He’s not the only one organizing relief efforts on social media.
On LinkedIn, companies and nonprofits have launched giving initiatives, Ashutosh Gupta, the company’s country manager for India, said in an email. Raheel Khursheed, former Twitter news manager in India, said amplifying messages was a way for Indians to feel like they were helping.
“It is endearing to see other people helping Covid-19 patients on Twitter, but it is also painful how much there is little we can do,” said Khursheed, who now heads a video streaming company. “We don’t know what to do in a pandemic. I don’t have an oxygen cylinder at home, so other than amplification there isn’t much I can do.”
New Delhi’s intervention put social media companies in a difficult position in one of their biggest markets, caught between their users and a government that recently introduced new rules that could make them responsible for not removing controversial publications.
Fears of censorship
Twitter declined to reveal the number of Covid-related posts on its platform in India, and when asked about its India-related traffic during this push, Facebook sent CNN Business a list of seven community groups working on issues. linked to the pandemic.
In a statement last week, India’s electronics and information technology ministry said it had asked Twitter, Facebook and others to remove around 100 user posts it accused to disseminate false or misleading information. Users had created ‘panic’ about the latest wave of Covid-19 by ‘using unrelated, old and out of context images or visuals, commonly sensitive messages and misinformation about Covid-19 protocols ”The ministry said.
A Twitter spokesperson confirmed the company withheld these tweets in India – but users outside could still see them. Modi is particularly active on Twitter, with more than 41 million subscribers.
The government order angered many social media users, who criticized New Delhi for focusing on its own image, instead of the crisis.
Pratik Sinha, co-founder of fact-checking website Alt News, said he disliked the government’s explanation that it was attacking fake news. “There are hundreds of thousands of messages with fake news on social media during the pandemic, why just delete those 100 and let the rest stay?” he said. “Lots of tweets [which were removed] were in the form of an opinion without any element of disinformation, ”he added.
Some of the tweets were posted by opposition politicians, who blamed Modi for the devastating outbreak of Covid-19.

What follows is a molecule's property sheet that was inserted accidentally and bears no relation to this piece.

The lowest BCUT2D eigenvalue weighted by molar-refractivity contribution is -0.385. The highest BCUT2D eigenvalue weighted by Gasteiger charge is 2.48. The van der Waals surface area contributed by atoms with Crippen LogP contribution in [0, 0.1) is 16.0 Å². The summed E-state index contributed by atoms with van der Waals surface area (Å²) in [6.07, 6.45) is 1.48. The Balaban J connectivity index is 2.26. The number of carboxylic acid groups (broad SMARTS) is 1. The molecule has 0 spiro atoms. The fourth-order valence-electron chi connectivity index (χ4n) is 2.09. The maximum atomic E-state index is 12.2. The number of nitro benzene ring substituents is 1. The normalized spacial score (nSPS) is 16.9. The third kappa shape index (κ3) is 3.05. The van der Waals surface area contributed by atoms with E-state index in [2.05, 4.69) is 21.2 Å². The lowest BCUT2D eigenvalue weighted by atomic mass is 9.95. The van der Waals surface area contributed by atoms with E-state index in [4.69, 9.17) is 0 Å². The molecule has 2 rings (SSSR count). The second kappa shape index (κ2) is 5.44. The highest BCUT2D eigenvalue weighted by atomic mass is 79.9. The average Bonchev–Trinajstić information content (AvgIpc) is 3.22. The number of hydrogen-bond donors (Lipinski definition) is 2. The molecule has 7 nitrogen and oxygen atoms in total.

“What amazes me is that this time Twitter actively deleted these tweets – in what appears to be an act of censorship – after they opposed the government in February,” Nikhil Pahwa said, an Internet activist and founder of the technology website MediaNama. .
“The officer may be personally liable in criminal proceedings relating to hosted content, if the platform does not meet a number of obligations now imposed on social media companies, including an obligation to remove content. based on a government decision, “Anirudh Rastogi, founder of specialist law firm Ikigaw Law, told CNN Business.
Stuck between a rock and a hard place
Twitter isn’t the only company to gain attention last week for deleting posts.
Facebook blocked posts with #ResignModi for several hours on Wednesday. “We temporarily blocked this hashtag by mistake, not because the Indian government asked us to, and have since restored it,” Facebook said in a statement.
And Pichai remains optimistic to be able to work amicably with the country’s authorities. “I think one of India’s strengths is a deep-rooted democratic tradition, founded on freedom of expression and allowing for diversity of viewpoints … In the past, we have been able to work constructively with governments around the world, and we will continue this approach here, ”Pichai said.
India is one of the biggest markets for big tech companies, and it would be difficult for them to hold on if the Modi government continues to put pressure on them.
For now, most of these companies are quiet about the impact of the new rules on their operations. Experts do not think they have any choice but to comply, if they want to continue operating in the market.
“I hope Twitter will stand up for its users and go back [their decision to block tweets,]Khursheed said. But there isn’t a lot of leeway in terms of compliance because now there are jail terms for that sort of thing. “
“The institutions that protect free speech in the United States are much stronger than they are in India.”